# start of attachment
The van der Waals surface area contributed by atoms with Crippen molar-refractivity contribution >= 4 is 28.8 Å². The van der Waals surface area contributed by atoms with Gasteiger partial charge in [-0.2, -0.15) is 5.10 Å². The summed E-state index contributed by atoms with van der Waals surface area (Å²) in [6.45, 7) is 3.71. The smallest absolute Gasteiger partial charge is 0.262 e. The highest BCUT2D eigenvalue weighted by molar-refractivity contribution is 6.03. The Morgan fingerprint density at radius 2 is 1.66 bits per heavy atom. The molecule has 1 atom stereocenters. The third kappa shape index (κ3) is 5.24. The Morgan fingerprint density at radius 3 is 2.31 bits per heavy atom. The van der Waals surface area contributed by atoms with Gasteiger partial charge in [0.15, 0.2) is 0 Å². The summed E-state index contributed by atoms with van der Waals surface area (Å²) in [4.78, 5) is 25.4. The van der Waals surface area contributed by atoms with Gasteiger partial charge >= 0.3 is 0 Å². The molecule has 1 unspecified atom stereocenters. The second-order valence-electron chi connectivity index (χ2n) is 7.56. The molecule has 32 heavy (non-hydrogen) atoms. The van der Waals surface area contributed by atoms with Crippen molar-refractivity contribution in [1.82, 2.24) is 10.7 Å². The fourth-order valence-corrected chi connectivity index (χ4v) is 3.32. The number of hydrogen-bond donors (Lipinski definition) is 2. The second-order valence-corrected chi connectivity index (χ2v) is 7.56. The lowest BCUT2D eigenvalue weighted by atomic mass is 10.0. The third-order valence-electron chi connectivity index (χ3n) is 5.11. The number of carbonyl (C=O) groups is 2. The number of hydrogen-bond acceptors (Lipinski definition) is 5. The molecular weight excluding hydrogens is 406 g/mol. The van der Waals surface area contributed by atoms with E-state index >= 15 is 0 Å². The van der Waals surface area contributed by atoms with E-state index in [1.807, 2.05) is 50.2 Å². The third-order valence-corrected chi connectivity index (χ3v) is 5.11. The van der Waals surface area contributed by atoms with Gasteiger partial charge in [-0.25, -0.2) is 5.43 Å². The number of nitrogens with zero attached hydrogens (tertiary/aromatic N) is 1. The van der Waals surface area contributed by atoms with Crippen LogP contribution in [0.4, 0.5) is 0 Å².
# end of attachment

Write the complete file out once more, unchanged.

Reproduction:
The van der Waals surface area contributed by atoms with Crippen molar-refractivity contribution >= 4 is 28.8 Å². The van der Waals surface area contributed by atoms with Gasteiger partial charge in [-0.2, -0.15) is 5.10 Å². The summed E-state index contributed by atoms with van der Waals surface area (Å²) in [6.45, 7) is 3.71. The smallest absolute Gasteiger partial charge is 0.262 e. The highest BCUT2D eigenvalue weighted by molar-refractivity contribution is 6.03. The Morgan fingerprint density at radius 2 is 1.66 bits per heavy atom. The molecule has 1 atom stereocenters. The third kappa shape index (κ3) is 5.24. The Morgan fingerprint density at radius 3 is 2.31 bits per heavy atom. The van der Waals surface area contributed by atoms with Gasteiger partial charge in [0.15, 0.2) is 0 Å². The summed E-state index contributed by atoms with van der Waals surface area (Å²) in [4.78, 5) is 25.4. The van der Waals surface area contributed by atoms with Gasteiger partial charge >= 0.3 is 0 Å². The molecule has 1 unspecified atom stereocenters. The second-order valence-electron chi connectivity index (χ2n) is 7.56. The molecule has 32 heavy (non-hydrogen) atoms. The van der Waals surface area contributed by atoms with Crippen molar-refractivity contribution in [1.82, 2.24) is 10.7 Å². The fourth-order valence-corrected chi connectivity index (χ4v) is 3.32. The number of hydrogen-bond donors (Lipinski definition) is 2. The second-order valence-corrected chi connectivity index (χ2v) is 7.56. The lowest BCUT2D eigenvalue weighted by atomic mass is 10.0. The third-order valence-electron chi connectivity index (χ3n) is 5.11. The number of carbonyl (C=O) groups is 2. The number of hydrogen-bond acceptors (Lipinski definition) is 5. The molecular weight excluding hydrogens is 406 g/mol. The van der Waals surface area contributed by atoms with E-state index >= 15 is 0 Å². The van der Waals surface area contributed by atoms with E-state index in [1.807, 2.05) is 50.2 Å². The third-order valence-corrected chi connectivity index (χ3v) is 5.11. The van der Waals surface area contributed by atoms with Gasteiger partial charge in [-0.25, -0.2) is 5.43 Å². The number of nitrogens with zero attached hydrogens (tertiary/aromatic N) is 1. The van der Waals surface area contributed by atoms with Crippen LogP contribution in [0.4, 0.5) is 0 Å².